The left is attempting a fresh start, once again. At the party conference in Erfurt, she elected Janine Wissler and Martin Schirdewan to the top. A difficult task awaits the two of them: They are to protect their party from falling into insignificance, which is threatened by the desolate election results. A spirit of optimism should emanate from this party congress. At the weekend in Erfurt, the Left practiced self-conjuration: We are still alive and we are needed!

If you look behind the façade of perseverance slogans, you will still see a desolate picture. Even the supposed successes of this party congress actually point to the deep-seated problems of the left. The previous party executive around the re-elected chairman Wissler succeeded in Erfurt in getting the left to unequivocally condemn the Russian war of aggression in Ukraine and declare their solidarity with the people in the war-torn country.

That is a correct and important step, and yet it is a sign of failure for a democratic party committed to human rights that there should be any discussion on this issue at all.

Before the meeting in Erfurt, the left-wing politician Sahra Wagenknecht sought the power test. She wanted to force the party executive to forego condemning the Russian incursion and instead denounce previous US wars. Wagenknecht and her followers did not get through with this proposal at the party congress, a large majority rejected it.

Wissler, who defended the draft of the party executive herself, can also claim this as a success. The foreign policy positions that Wagenknecht repeatedly represents on talk shows are not capable of winning a majority within the left, the controversial ex-group leader has now written. Wissler hopes that the decision will finally put an end to the “polyphony” in Russia policy.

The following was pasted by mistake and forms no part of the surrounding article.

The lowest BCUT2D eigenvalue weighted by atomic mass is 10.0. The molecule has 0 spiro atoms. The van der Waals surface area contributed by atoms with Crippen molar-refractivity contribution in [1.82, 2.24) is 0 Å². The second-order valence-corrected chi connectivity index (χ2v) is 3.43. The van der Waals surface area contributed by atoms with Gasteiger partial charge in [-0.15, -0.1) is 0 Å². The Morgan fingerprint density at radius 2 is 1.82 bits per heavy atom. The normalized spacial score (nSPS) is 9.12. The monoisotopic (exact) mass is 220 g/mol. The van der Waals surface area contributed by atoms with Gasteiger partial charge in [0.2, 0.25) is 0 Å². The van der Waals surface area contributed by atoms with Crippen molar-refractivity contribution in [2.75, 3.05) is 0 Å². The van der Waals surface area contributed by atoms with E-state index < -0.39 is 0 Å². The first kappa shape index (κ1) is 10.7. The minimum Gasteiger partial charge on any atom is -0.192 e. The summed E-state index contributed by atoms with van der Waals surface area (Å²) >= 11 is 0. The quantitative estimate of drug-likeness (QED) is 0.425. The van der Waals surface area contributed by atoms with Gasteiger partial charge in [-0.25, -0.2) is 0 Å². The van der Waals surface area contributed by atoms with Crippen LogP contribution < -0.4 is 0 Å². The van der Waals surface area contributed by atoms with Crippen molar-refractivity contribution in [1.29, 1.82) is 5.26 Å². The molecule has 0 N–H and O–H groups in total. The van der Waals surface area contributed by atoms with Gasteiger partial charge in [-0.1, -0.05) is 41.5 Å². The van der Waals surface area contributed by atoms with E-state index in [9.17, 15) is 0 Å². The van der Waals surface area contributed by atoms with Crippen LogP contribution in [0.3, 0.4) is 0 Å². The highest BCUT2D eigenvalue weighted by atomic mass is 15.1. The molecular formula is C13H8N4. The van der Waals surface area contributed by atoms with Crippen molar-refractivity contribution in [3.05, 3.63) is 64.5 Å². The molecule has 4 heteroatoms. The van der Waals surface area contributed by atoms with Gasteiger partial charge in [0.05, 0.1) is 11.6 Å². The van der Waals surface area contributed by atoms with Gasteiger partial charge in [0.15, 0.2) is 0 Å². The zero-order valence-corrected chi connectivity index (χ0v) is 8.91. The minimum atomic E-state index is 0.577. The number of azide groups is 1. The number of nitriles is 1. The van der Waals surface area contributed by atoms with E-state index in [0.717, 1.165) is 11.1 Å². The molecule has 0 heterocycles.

But will Wagenknecht now line up and follow a party line that she rejects? We will hear more about the controversial politician, who has repeatedly caused disruption in her party in recent years.

It is now clear what attitude a majority in the party takes towards Putin’s Russia. But in Erfurt it became all too clear what crude ideas a not so small minority is pursuing: an anti-Americanism that blinds people to imperialism and the crimes of Putin’s Russia, and a worldview schooled in Marxism, according to which capitalism is actually the cause all evil and thus also this war.

The “Putin understanders” are a heavy burden for the party, and they are unlikely to exercise restraint after the Erfurt decision.

The success of Wissler and Schirdewan is not untroubled either. The previous party leader managed to be re-elected despite criticism of her handling of sexism and assaults in the party. But immediately after their victory, women who had themselves experienced abuse expressed their horror at the vote of the party congress majority.

So Wissler hasn’t managed to credibly deal with those affected in the past two months, she also has large parts of the youth association against her. Little good can be expected from this for the party’s necessary pacification in the future. Wissler’s co-boss Schirdewan is inexperienced in federal politics and, as an MEP, has little contact with the grassroots.

Both were not elected by a fairly large part of their party. The rifts in the Left Party are still deep. Added to this are unsolved structural problems such as the competing centers of power in the party and parliamentary group. So for the time being there can be no question of a genuine new beginning for the left.